ACR CONVERGENCE 2020—At a food-focused ACR Convergence session, rheumatologists shared recent data on the effects of nutrients, herbal supplements and dietary patterns on inflammation, as well as tips for talking with patients about diet and other healthy lifestyle interventions.
Strict diets usually result in low compliance. “Calorie restriction has been known for a long time to have anti-inflammatory effects, but it is also very difficult to do,” said biogerontologist Valter Longo, PhD, director of the University of Southern California Longevity Institute in Los Angeles. His laboratory team developed a fasting mimicking diet (FMD) low in calories, protein and sugar, and high in unsaturated fats. The FMD includes high levels of prebiotic ingredients in meals, such as leafy greens, tomatoes, carrots and mushrooms, he said.
In his group’s recent research, both mice and humans who ate short cycles of the FMD had reduced inflammation or improved symptoms. Mice fed the FMD for five-day cycles had reduced levels of IGF-1, IGFBP-1, glucose and ketone bodies. Middle-aged mice who ate four-day cycles of the FMD twice a month and a normal diet the rest of the month had dramatic increases in white blood cells and lymphoid/myeloid cells, and reduced dermatitis and visceral fat.1
“Some of these effects appear to be due to a reprogramming of white blood cell counts,” he said. “After eight cycles of the FMD and refeeding, or going back to a normal diet, we saw what looks like a rejuvenation, or at least an increase in white blood cells in the mice back to their youthful levels.”
In trials a year later, Dr. Longo’s group injected mice with myelin oligodendrocyte glycoprotein to induce a multiple sclerosis (MS) like autoimmune encephalomyelitis. Mice were randomized to eat either three, three-day cycles of FMD alternated with normal feeding, a continuous protein-rich ketogenic diet or a continuous normal diet. All FMD group mice experienced reduced clinical disease severity, and 20% of these mice had reversal of all symptoms. Mice on the ketogenic diet experienced a short-lived, slight decrease in symptoms.2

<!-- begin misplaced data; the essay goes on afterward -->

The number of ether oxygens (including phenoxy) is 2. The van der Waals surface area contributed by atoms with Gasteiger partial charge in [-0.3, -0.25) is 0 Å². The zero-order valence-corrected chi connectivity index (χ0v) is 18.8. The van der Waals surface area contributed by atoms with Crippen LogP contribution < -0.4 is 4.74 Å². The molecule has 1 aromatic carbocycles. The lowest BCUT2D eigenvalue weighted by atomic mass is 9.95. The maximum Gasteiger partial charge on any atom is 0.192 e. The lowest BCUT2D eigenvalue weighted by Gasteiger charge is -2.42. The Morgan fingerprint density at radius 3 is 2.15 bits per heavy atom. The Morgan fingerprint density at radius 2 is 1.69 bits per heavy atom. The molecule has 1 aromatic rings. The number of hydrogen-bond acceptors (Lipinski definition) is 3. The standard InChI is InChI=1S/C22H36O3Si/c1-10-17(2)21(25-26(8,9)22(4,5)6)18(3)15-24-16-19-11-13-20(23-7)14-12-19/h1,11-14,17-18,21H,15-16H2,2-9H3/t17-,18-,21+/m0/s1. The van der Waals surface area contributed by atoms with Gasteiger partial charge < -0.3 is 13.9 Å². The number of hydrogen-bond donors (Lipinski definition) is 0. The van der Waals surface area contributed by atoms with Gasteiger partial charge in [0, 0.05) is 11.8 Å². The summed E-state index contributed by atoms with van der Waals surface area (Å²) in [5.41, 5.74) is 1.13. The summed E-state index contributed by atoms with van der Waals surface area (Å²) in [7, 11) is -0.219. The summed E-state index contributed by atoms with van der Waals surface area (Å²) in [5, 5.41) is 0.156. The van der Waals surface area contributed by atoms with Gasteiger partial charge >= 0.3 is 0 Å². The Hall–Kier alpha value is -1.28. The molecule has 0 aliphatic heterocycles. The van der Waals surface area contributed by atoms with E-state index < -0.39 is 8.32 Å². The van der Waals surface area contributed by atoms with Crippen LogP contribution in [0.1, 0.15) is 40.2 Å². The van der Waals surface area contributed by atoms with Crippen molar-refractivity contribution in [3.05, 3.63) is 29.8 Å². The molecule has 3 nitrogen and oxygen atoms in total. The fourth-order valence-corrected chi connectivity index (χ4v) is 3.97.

“We know that early on in the FMD process, there is an increase in corticosteroid levels, sort of a natural, anti-inflammatory effect,” said Dr. Longo. On day 14 of the FMD/refeeding regimen, mice had lower levels of inflammatory lymphocyte infiltrates in their spinal cords, which is associated with reduced demyelination. The FMD mice also appeared to show reduced levels of autoimmune T-regulatory cells. “We see that FMDs can intervene in two ways: increased apoptosis of autoimmune cells, and reduced inflammation. At the same time, there was a reduction in oligodendrocyte precursor cells leading to regeneration,” Dr. Longo said.